New to Camp Nursing

  1. I just graduated from Nursing School in 2010 and was asked to be the Band Camp Nurse at my alma mater last year. I work full time on a Med/Surg floor at a hospital. At camp, we got a visit from the CT DPH and I was scared out of my mind. I have poured through DPH's website and have tried google searches. DPH told me last year my standing orders weren't enough and were limiting what I could do with my license. I had orders for ibuprofen, kaopektate, tylenol, benadryl and pepto and parents checked off if I could give those meds. So what else do I need?
    I also had a diabetic kid. I'm wondering what other special orders I need for her? And do those come from her physician or the camp physician?
    Any suggestions for me?
    I'm planning on doing camp again this summer.
  2. Visit JenTheRN88 profile page

    About JenTheRN88

    Joined: Mar '12; Posts: 4


  3. by   bsyrn
    At my camp we have a sheet for OTC meds including tylenol, motrin, benadryl, claritin, cough drops, tums, calamine lotion, sunscreen, bug spray, bactine and neosporin. This has to be signed by the campers physician. As for your kiddo with diabetes, all orders need to come from his/her own physician.
  4. by   Allison T
    I recommend joining the Association of Camp Nurses (ACN) ( which is a very cost-effective way to learn a great deal about camp nursing. See if the camp will pay for the membership! It benefits them to have you practicing as well as you possibly can. ACN has a quarterly journal that, among other things, includes camp-related continuing education for nurses.
    Regulation of camps varies state by state, so there is no "blanket answer" to many camp nursing questions. However, it's also important to know if your camp is American Camp Association (ACA) accredited, because then in the absence of state regulations, you are held to ACA standards. is the website. ACA has fantastic resources, as well.
    IMHO far too many camps just kind of "wing it" with nursing care, and this is terribly wrong. Unlike hospitals, which are run by healthcare people, camps are generally not run by healthcare people, and the directors often literally don't know an RN from an LPN from an EMT.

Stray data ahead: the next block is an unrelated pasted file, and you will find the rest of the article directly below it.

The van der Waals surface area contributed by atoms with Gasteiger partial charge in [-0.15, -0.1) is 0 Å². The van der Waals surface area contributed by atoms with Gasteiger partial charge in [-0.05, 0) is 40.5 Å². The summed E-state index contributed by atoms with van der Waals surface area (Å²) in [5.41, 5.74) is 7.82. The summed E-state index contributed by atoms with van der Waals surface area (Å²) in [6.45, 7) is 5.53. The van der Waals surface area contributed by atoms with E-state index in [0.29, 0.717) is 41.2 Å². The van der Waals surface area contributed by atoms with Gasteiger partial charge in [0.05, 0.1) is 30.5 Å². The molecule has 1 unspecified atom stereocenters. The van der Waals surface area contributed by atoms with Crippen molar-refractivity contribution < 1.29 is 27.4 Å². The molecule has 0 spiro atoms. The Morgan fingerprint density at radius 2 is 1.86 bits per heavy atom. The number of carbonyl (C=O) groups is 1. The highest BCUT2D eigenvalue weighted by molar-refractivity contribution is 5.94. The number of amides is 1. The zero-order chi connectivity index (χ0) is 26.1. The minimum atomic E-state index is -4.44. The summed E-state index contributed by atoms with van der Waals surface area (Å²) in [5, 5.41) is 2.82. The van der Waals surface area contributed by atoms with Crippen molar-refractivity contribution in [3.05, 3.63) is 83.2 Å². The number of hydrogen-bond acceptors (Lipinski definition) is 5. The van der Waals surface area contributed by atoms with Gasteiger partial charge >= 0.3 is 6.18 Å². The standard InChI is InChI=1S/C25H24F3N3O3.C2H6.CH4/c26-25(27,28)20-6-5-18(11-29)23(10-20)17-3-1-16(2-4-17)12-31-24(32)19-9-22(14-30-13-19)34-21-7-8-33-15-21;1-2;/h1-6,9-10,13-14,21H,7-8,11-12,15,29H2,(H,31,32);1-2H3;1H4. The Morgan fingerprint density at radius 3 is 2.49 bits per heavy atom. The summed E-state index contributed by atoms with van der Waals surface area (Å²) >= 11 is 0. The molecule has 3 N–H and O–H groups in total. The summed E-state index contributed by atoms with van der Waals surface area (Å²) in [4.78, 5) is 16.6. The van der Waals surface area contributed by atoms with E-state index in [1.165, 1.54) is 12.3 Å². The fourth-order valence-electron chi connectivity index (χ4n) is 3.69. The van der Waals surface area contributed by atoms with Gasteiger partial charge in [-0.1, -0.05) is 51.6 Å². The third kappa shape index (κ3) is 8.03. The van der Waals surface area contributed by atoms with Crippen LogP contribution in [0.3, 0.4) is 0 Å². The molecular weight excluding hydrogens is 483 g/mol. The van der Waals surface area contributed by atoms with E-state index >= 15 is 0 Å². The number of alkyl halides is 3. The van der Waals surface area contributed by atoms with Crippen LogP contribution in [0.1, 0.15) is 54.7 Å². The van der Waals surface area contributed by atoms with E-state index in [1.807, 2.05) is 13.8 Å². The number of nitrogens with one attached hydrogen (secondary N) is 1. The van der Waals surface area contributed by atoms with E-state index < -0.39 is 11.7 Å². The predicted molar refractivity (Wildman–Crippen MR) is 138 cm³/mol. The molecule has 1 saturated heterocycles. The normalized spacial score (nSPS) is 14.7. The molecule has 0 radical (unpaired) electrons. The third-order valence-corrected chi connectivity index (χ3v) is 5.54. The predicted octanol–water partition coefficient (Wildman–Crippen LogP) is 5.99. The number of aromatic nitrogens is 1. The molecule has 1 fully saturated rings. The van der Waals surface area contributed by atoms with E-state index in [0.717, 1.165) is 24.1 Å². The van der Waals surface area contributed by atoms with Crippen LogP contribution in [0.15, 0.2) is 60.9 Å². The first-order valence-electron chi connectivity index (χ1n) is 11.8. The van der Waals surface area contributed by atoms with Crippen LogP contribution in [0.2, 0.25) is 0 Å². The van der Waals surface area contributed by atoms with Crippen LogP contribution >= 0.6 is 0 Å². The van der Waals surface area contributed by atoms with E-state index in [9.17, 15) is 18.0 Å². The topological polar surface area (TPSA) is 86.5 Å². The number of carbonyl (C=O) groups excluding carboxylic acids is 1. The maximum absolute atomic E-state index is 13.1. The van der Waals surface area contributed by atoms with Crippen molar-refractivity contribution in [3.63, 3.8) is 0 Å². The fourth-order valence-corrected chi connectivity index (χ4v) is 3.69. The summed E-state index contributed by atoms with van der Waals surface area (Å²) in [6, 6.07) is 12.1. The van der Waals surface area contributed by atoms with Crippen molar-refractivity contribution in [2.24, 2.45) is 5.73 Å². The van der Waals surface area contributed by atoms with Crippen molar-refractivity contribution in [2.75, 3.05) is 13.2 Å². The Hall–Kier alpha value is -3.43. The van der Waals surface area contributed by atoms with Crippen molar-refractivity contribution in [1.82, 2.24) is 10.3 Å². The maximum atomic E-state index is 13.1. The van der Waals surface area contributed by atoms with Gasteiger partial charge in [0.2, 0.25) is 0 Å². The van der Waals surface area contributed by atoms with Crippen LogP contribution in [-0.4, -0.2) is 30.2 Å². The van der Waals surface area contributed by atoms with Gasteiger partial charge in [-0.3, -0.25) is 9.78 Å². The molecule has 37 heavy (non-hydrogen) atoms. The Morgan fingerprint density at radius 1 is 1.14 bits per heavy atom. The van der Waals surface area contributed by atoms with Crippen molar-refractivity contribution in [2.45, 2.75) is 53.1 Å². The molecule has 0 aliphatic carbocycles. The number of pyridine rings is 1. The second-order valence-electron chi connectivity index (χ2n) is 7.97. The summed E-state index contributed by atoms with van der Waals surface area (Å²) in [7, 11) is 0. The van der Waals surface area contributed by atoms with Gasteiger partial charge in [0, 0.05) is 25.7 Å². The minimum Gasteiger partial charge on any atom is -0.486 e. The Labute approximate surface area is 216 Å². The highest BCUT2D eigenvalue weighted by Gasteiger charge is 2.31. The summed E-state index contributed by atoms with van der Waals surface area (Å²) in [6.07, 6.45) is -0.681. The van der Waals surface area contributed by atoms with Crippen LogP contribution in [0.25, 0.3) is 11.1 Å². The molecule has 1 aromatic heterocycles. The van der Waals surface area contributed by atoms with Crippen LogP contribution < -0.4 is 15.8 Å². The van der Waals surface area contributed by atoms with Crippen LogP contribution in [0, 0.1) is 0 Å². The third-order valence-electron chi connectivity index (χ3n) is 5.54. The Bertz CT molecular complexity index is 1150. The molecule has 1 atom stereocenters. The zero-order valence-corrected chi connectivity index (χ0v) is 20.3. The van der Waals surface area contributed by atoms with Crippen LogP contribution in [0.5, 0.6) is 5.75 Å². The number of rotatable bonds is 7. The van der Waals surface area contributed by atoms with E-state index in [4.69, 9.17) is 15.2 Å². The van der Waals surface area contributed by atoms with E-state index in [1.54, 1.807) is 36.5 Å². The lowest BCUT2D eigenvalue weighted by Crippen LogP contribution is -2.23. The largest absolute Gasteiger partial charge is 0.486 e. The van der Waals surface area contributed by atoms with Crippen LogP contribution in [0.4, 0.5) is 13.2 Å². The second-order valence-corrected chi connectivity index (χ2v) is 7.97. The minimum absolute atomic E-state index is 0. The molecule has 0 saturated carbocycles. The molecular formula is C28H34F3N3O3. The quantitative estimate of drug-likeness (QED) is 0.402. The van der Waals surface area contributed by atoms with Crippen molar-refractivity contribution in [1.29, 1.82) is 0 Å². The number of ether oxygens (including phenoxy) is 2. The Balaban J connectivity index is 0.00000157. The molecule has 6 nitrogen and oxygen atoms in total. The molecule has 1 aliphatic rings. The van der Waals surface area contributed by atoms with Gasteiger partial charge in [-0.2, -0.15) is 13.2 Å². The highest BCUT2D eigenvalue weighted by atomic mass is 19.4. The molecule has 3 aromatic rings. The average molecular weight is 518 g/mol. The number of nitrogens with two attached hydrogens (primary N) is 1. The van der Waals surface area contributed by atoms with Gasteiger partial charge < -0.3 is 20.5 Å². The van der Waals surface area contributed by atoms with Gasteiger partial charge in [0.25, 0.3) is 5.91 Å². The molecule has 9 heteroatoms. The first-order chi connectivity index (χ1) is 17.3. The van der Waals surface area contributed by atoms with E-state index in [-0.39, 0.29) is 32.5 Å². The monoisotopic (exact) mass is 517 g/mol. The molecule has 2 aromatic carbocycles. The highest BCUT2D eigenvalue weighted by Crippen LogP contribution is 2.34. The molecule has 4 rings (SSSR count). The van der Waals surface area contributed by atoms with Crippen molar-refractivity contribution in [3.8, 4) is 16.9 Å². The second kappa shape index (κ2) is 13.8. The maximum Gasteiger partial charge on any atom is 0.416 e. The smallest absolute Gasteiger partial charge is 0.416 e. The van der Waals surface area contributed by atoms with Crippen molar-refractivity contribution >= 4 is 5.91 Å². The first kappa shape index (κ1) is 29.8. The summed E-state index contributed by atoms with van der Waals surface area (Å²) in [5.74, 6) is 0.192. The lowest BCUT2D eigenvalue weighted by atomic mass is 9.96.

5. by   CampNurse1
    Standing orders have gone the way of the dodo in most clinical settings, but not at camp. Our camp physician signed an 11 page set of standing orders, but, I mostly ignore it, assess carefully, and send campers out for advanced care if they need much more than first aid. It is important for new camp nurses to remember they are running a first aid and respite center, not a hospital. It is sooooo true that camp directors know little to nothing about nursing, except for a stereotype. I don't hold this against them; after all, they did not go to nursing school. The dangerous directors are the ones who try to practice nursing, and prescribe what treatment you should do. Stand your ground.

    I get each parent's signature on my campers' MARs. Be sure and have some kind of system for documenting meds, and your care in general. Get a signature on whatever you come up with. Generic treatment releases are okay, but specific ones are better.

    Diabetic care is usually self-directed, just like at home. Unless they are nuts, lol, I do what my diabetic clients tell me to. Get orders from the physician. Diabetics are usually pretty non-compliant, so if you follow orders, it will probably be a first! Watch for hypoglycemia, from the increased activity.

    Get ready for a lot of cramps and sprained ankles with no crepitus or swelling. Kids at band camp stay up too late and get tired of the long practices, especially if they are marching in the heat. Good luck!

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